Report: PM told Haredi MKs he’d circumvent cabinet to push private bill on IDF conscription, as compromise hopes fade

Sam Sokol is the Times of Israel's political correspondent. He was previously a reporter for the Jerusalem Post, Jewish Telegraphic Agency and Haaretz. He is the author of "Putin’s Hybrid War and the Jews"

Prime Minister Benjamin Netanyahu reportedly told representatives of the ultra-Orthodox parties that he would promote a private bill exempting yeshiva students from military conscription following the upcoming Knesset recess.

According to national broadcaster Kan, Netanyahu promised the Haredim he would promote private legislation because there is little chance that a government-sponsored bill currently under discussion would receive the go-ahead from either the cabinet or Attorney General Gali Baharav-Miara, who has expressed reservations regarding its legality.

By taking the private bill route, Netanyahu may be able to bring the legislation to the Knesset floor without needing to win approval from the cabinet or attorney general, though he will be unlikely to find much support for it outside United Torah Judaism and Shas, the coalition’s two Haredi parties.

Netanyahu’s promise was reportedly made during an hours-long meeting on Tuesday night with representatives of the two parties, which came to an end without any major progress, reports said.

A law allowing young Haredi men to repeatedly push off their military service in favor of yeshiva study until they reached the age of exemption expired last year. The High Court of Justice ruled that the current system is discriminatory and has given the government until April 1 to present a new bill and until June 30 to pass it.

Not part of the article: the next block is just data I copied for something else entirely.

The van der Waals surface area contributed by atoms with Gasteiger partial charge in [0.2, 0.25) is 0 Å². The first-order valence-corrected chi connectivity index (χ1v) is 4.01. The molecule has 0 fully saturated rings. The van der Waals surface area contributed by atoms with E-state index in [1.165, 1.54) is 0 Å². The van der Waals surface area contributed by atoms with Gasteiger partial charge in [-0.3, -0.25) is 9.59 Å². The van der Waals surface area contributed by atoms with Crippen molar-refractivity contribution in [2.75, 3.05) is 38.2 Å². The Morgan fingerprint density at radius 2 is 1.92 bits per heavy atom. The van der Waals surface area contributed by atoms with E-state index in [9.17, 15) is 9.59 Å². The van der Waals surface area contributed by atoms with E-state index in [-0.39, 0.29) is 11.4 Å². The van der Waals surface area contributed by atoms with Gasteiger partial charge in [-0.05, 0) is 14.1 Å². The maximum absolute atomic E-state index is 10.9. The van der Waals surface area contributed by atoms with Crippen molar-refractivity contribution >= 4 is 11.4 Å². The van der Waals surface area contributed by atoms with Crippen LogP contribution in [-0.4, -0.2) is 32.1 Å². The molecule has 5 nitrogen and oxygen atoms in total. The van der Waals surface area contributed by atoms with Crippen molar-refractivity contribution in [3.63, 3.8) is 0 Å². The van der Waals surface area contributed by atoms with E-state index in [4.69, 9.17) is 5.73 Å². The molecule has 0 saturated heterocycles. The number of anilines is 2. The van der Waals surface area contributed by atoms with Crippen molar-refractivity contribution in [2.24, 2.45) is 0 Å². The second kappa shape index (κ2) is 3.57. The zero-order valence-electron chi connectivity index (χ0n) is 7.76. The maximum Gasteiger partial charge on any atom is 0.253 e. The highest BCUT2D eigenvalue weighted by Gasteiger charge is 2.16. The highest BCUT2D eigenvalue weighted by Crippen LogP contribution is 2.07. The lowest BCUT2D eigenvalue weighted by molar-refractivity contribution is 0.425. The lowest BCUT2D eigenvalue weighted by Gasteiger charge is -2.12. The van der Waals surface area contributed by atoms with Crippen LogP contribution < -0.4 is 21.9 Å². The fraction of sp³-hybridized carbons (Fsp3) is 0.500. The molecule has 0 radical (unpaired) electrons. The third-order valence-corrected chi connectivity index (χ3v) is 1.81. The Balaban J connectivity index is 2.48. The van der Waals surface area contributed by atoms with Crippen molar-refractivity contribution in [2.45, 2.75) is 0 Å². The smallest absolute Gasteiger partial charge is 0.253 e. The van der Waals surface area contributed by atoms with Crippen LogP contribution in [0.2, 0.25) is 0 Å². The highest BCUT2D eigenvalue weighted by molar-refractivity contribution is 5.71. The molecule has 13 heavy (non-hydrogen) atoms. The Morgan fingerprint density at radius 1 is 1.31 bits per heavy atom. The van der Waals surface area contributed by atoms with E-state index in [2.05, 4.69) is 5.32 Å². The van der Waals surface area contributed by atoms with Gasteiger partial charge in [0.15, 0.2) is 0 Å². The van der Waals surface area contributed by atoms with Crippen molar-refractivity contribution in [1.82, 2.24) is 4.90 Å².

Haredi news site Kikar HaShabbat reports that ultra-Orthodox representatives at the Tuesday meeting said they would not agree to even one yeshiva student being drafted, with another official stating that “there will be no compromises.”

The Haredim will resist such efforts even if it leads the High Court to cut yeshiva budgets, the first official reportedly said.

Baharav-Miara has previously told the High Court that as long as there is no law granting exemptions to ultra-Orthodox students, the government cannot continue to fund the yeshivas they attend.

A senior official from the Hasidic Agudat Israel faction told Kikar HaShabbat that the idea that it would withdraw from the government and force wartime elections was only Likud “spin.”

Unless Netanyahu can reach a compromise today, he will likely ask the court for a 10-day extension to submit his response, which is due today, to petitions demanding that the state begin drafting Haredi men of military age.

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